In the center of Tirana there are numerous buildings from the time of Italian colonial rule. They look solid, and Hoxha's communists used them without hesitation. Italy itself remained inaccessible for half a century, although it is close to the other side of the Adriatic.

Exiles were not allowed to approach the coast, including family members of prisoners, because the regime practiced kinship liability for all generations. There were camps for women and children. In Tepelene in the south of the country, 600 inmates were crammed into five hall-sized barracks. At least 300 children have died from malnutrition and untreated diseases over time. A doctor came once a week, there was a paramedic in the camp itself; or was it a paramedic? The reports of the now elderly ex-inmates do not always match. The listener senses the burden of a leaden time, with no beginning or end.

Simon Mirakaj came to the Tepelene camp in 1945 as a newborn baby - and remained imprisoned for an unimaginable 46 years because of a family member. Only the outer walls of the barracks remain, there is no memorial. In the local museum of local history, models of communist heroic monuments are kept - and the writings of Enver Hoxha, which the dictator, like his role model Stalin, also wrote. Hoxha's birthplace was nearby, here in the south of the country, some people are still proud of that.

"Mother Albania" is enthroned on a hill on the mountainous edge of Tirana. The memorial is modeled on the type of “Mother Homeland” that exists in the Soviet Union from Volgograd to Kiev. In front of it lie the graves of partisans who fell in the fight against the Italian fascists. Every regime needs its heroes. The grave slabs show cracks, the whole area looks more like it has been left to itself than that it is recognizably cared for.

In the mountainous north, however, is the Spaç penal camp. It consists of residential buildings boldly placed on the steep slopes. The prisoners who had to do forced labor in the nearby copper mine lived here. Next door the guards who, judging by the gutted buildings, which in any case never got beyond their raw state, were not much better off. From time to time relatives were allowed to visit the detainees, ten minutes under supervision in a special guard house. To do this, the last seven kilometers of unpaved road had to be negotiated on foot.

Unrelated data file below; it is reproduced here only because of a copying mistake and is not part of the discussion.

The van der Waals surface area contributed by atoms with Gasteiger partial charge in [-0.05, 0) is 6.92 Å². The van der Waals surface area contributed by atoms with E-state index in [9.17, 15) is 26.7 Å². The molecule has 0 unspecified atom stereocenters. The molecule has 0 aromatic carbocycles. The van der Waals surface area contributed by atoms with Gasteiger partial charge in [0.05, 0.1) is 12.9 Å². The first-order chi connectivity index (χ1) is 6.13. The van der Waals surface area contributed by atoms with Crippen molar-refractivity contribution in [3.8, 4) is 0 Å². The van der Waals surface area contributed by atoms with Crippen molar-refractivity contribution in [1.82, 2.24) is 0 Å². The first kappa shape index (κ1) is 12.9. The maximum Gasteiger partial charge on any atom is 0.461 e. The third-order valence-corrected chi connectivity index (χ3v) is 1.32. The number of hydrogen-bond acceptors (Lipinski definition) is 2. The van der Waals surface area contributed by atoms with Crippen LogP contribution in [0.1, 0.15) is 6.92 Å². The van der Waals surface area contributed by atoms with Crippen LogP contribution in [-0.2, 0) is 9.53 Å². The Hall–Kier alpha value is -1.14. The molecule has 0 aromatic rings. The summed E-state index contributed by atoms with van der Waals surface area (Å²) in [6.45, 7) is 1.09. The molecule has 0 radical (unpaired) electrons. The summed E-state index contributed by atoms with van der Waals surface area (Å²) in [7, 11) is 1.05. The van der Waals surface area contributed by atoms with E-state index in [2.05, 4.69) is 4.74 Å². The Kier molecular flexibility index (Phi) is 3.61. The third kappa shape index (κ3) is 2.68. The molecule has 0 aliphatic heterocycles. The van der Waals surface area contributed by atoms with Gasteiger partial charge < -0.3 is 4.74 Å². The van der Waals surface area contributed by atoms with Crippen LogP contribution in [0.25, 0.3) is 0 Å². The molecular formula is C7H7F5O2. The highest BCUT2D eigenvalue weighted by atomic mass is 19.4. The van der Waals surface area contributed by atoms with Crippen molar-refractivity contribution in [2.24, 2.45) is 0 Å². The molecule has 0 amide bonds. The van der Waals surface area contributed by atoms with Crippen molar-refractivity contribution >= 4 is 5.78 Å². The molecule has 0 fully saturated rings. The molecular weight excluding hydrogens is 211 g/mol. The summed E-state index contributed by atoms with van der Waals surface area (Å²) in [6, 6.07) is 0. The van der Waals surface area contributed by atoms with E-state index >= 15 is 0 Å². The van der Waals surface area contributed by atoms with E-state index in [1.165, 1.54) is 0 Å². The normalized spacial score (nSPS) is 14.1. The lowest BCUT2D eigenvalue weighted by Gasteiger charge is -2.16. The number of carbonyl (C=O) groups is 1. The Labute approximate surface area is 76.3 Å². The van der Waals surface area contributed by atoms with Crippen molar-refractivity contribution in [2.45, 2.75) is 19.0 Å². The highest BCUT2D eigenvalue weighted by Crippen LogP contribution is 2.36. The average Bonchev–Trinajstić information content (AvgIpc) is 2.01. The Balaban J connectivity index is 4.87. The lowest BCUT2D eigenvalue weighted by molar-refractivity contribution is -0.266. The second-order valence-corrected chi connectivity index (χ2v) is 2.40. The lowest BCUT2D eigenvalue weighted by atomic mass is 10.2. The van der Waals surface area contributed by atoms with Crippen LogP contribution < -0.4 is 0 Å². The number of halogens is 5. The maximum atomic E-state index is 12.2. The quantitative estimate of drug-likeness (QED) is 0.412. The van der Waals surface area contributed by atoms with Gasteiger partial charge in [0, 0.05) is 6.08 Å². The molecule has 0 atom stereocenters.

Churches were demolished as well as mosques

Former prisoners and representatives of victims' associations have come together in the camp to celebrate the anniversary of the 1973 prisoner uprising. It was as heroic as it was in vain. Speeches are made, all the men smoke, rain clouds loom in the sky, the atmosphere is heavy. Excavators can be seen high up on the slope. The Albanian government has given the mining rights to a Turkish mining company. The original forced copper mine is in danger of disappearing. Even today, 28 years after the end of communism, numerous members of the old regime are active in the state apparatus; as well as otherwise. It goes without saying that they have no interest in coming to terms with history and the crimes.

In the city of Schkoder, German visitors attend the inauguration of a memorial “for the victims of the communist regime”. In the town hall, excited speeches are given in front of a jam-packed hall. It is impossible for the visitor to decide where the commemoration ends and the current politics begins. One lives in the present, as always and everywhere where the past is a burden.

The diocesan museum is aesthetically of the highest quality and tells the story of the persecution and oppression of the Catholic Church that dominates northern Albania. In 1967 Hoxha proclaimed Albania the “first atheistic state in the world” and tore down churches and mosques across the country. The Schkoder Cathedral was converted into a sports hall, the facade was reshaped like a factory hall and decorated with portraits of functionaries. Now the working class rules through “their” party, is the message.

The cathedral has now been carefully restored. Bells ring occasionally, while the (loudspeaker) call of the muezzin can be heard from neighboring minarets. We have lived together for centuries and do so again. Albania is not a stronghold of fanaticism. Instead, they hope to join the EU. Years ago, Albania was “highly corrupt”, confides in us a diplomat who accompanies the process of reviewing the judiciary against the rule of law, and adds: “Now only corrupt.”

Incidentally, the German visitors did not see the sea. The coast should be beautiful. The grim past lies inland. You have to look for it, and yet it is always present.